Once you’ve successfully pitched a new client and have an assignment, how can you turn that initial assignment into future work?
A first assignment with a new editor is like an audition. If you perform and work well with the editor, it can be the beginning of a lucrative long-time relationship.
Follow these tips to turn a client into a repeat client.
1. Know all the facts
When you receive an assignment, spend some time looking through all the emails you and the editor have exchanged and any notes from phone calls. If you have a formal assignment letter or supplementary materials, take time and go through everything. It’s important to know exactly what is required for the piece.
I always compile all this information into a single document so I have it all in one place for easy reference.
If you have any questions, be sure to ask your editor right away. It’s okay to have questions. If you’re not sure if there’s a particular person they would like you to interview, ask. If you think it might work well to write the piece in Q&A format, but you’re not sure if your editor is receptive to that format, inquire.
You don’t want to barrage your editor with unnecessary questions, but if you’re confused about something, ask as soon after you receive the assignment as possible. You don’t want to ask basic questions about the assignment the day before (or worse yet, the day of) deadline.
2. Triple-check your facts
Before you turn in an article, double or even triple-check your facts. You don’t ever want to get a fact wrong, but if you’re working with a new editor even a small mistake can harm your relationship before it gets off the ground.
Check the spelling of each person’s name, all the locations you’ve mentioned, dates, numbers, URLs and anything else you can.
I like to go through a digital draft of my article and use one color to highlight everything that needs a fact-check and a different color for the quotes. I listen to my interview recordings and check that the quotes are all accurate. Then, I go and double-check each fact.
It’s best to find two sources to confirm each fact, but that’s not always possible. Once I confirm each fact or quote, I remove the highlighter from that line until all the highlights are removed.
3. Turn your work in early
Sure, turning your work in at 4:59 p.m. on deadline day is getting it in on time if your deadline is 5 p.m.. But if you’re working with a new editor, why not turn it in a day or two early?
Anyone can have a last-minute emergenc, but if you have a couple buffer days, the odds are much less likely that a last-minute emergency will interfere with your deadline.
But don’t be upset if your editor doesn’t get back to you quickly. Sometimes editors will assign a particular deadline because that’s the day after the last issue goes to press, or perhaps after they get home from vacation.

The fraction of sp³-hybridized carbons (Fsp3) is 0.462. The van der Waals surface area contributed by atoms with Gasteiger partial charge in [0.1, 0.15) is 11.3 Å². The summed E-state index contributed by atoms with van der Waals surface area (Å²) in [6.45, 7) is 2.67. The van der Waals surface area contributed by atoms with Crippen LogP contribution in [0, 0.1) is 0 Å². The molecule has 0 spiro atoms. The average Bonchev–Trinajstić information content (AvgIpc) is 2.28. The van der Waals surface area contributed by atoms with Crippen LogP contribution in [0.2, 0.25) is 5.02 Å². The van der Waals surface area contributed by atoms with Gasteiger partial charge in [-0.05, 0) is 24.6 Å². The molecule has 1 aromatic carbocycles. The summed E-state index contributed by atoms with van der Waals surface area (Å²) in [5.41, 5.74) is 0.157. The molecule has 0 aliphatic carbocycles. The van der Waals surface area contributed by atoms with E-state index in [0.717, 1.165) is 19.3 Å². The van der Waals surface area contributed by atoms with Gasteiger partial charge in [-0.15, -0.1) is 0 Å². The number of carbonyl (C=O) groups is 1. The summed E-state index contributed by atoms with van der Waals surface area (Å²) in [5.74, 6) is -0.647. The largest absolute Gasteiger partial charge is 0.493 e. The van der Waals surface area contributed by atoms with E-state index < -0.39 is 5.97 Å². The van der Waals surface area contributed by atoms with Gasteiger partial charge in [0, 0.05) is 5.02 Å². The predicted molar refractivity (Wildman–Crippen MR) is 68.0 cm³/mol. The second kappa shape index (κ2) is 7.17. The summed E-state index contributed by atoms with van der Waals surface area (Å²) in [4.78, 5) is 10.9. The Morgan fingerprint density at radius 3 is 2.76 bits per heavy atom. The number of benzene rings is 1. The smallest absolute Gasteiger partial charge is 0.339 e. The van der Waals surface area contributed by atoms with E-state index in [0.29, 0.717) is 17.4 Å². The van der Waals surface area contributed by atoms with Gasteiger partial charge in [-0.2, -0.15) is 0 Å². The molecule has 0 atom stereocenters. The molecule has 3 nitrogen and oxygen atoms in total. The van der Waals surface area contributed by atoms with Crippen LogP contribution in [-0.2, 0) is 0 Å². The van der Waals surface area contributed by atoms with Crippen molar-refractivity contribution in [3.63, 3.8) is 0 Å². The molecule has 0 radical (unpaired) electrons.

Just because you send it in early doesn’t mean they’ll be able to read and respond early, so be patient.
4. Be responsive to feedback
When you turn an article in, you’ll usually have a few edits to make. When your editor asks for changes, be sure to respond promptly and do your best to turn it around quickly.
Try and take a look at your editor’s comments and questions as soon as possible. If you have any questions, reach out to them right away and ask.
If you disagree with an edit, it’s okay to push back gently. Many editors view the editing process as a collaborative endeavor.
5. If something goes wrong, address it
If something goes wrong when you’re reporting, writing or editing a piece, don’t close your eyes and hope things will sort themselves out. Address any issues promptly. Whether it’s an impossible-to-reach subject or a technical glitch on your end, communicate with your editor.
Sometimes things go wrong. Sometimes it’s your fault and sometimes it’s not. Either way, it’s important to communicate as soon as possible to find a solution.
6. Wrap it up right
At some point, whether it’s when you turn your draft in or when you’re wrapping up your edits, be sure to thank your editor for the opportunity. If you like working with them, let them know and tell them you hope to work together again soon.
Don’t clog up your editor’s inbox with unnecessary emails, and don’t be over the top, but thanking them and letting them know you like working together and hope to do so again soon is a good thing.
Be sure to share the story on social media and tag the publication and possibly your editor as well if you think they’d be agreeable to it. Of course, don’t link to their personal Facebook page, but if it feels right to give them a Twitter mention, go for it.
7. Pitch again soon
After you wrap up the piece, don’t let too much time pass before pitching again. In two or six months, your name might ring a distant bell to the editor, but editors work with a lot of writers and it’s easy to forget a person they’ve only worked with once.
Keep your name at the front of their mind by pitching other ideas quickly. Reach out within a week with some fresh ideas. Then, you’ll be on the top of your mind, and they’ll remember how great you were to work with.
From time to time, you can also drop them a note and ask if they have any particular holes they’re looking to fill. Sometimes, an editor will have a particular department they need pitches for and if you can fill in quickly and save the day, they’ll remember you as the pinch hitter who comes through in a jam—and that’s exactly how you want to be known. But be sure not to email too often or you risk annoying the editor.
Using these tips will help make a good impression when you’re working with a new editor. And they will hopefully lead to a second, third, and even more assignments.
Your Turn: How have you turned a new client into a repeat client?